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  • 2013

Insufficient vitamin D supply may increase breast cancer risk

Published on

17 January 2013

Saudi Arabian women with low blood vitamin D concentrations may have a significantly higher risk of developing breast cancer, a new study reports.

In the observational study, blood vitamin D concentrations of 120 women with breast cancer (stages I–IV), aged 18 to 75 years, and 120 women with no history of breast cancer were measured (1). The study results showed that the mean vitamin D levels were significantly lower in women with breast cancer (9 ng/ml) compared to the control participants (15 ng/ml). 60% of the participants with cancer and 38% of the healthy women had vitamin D levels below 10 ng/ml. Women with vitamin D levels below 10 ng/ml had six times the odds of getting breast cancer compared with four times the odds of women with levels from 10 to 20 ng/ml.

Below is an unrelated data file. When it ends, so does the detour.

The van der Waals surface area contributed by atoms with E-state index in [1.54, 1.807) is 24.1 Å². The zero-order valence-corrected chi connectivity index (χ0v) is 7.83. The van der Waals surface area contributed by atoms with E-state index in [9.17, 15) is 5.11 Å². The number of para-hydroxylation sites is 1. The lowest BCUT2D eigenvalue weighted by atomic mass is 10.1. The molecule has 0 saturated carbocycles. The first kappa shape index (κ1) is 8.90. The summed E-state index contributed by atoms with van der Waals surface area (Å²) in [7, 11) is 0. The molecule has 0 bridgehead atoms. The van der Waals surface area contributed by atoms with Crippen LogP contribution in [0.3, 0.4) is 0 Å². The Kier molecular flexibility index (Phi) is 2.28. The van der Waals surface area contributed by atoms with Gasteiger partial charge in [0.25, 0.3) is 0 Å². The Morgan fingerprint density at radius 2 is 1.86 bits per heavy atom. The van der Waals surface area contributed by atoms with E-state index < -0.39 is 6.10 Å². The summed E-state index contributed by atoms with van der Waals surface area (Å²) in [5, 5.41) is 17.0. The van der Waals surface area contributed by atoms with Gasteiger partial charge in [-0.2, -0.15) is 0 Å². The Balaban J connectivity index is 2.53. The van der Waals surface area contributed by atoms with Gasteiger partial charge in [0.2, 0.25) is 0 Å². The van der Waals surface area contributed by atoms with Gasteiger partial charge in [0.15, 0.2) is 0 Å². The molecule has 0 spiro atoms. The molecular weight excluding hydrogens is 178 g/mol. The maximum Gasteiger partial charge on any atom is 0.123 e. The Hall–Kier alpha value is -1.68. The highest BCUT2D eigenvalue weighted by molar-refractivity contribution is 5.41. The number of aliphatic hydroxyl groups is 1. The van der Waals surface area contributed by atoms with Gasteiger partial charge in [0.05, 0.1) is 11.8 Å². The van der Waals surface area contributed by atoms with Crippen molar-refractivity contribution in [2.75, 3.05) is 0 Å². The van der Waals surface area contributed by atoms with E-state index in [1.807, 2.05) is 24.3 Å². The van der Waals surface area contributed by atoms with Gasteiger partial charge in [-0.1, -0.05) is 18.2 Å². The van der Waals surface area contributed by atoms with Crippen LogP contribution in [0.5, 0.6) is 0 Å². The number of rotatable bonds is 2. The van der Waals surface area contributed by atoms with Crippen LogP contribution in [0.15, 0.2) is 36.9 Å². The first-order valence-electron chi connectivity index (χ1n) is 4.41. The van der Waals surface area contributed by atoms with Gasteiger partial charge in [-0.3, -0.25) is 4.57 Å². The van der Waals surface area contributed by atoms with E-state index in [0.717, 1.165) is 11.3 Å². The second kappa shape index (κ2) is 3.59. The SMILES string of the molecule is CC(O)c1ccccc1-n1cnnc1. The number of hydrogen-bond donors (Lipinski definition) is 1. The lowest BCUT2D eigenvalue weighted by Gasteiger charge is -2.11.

The researchers concluded that women residing in Saudi Arabia are at a high risk of having an insufficient vitamin D supply and of developing associated health disorders. Saudi women are thought to have an increased risk of vitamin D deficiency because of their darker skin pigmentation and reduced UV exposure due to cultural clothing practices. The study findings confirm past research in other Saudi Arabian population groups, the scientists noted.

According to data from the Saudi Arabian National Cancer Registry, breast cancer was the most common cancer diagnosed in 2007, accounting for 26% of all newly diagnosed cancers in women. Breast cancer is more commonly diagnosed in women under 40 in Saudi Arabia than in the US.


  1. Yousef F. M. et al. Vitamin D status and breast cancer in Saudi Arabian women: case-control study. American Journal of Clinical Nutrition. Published online May 2013.

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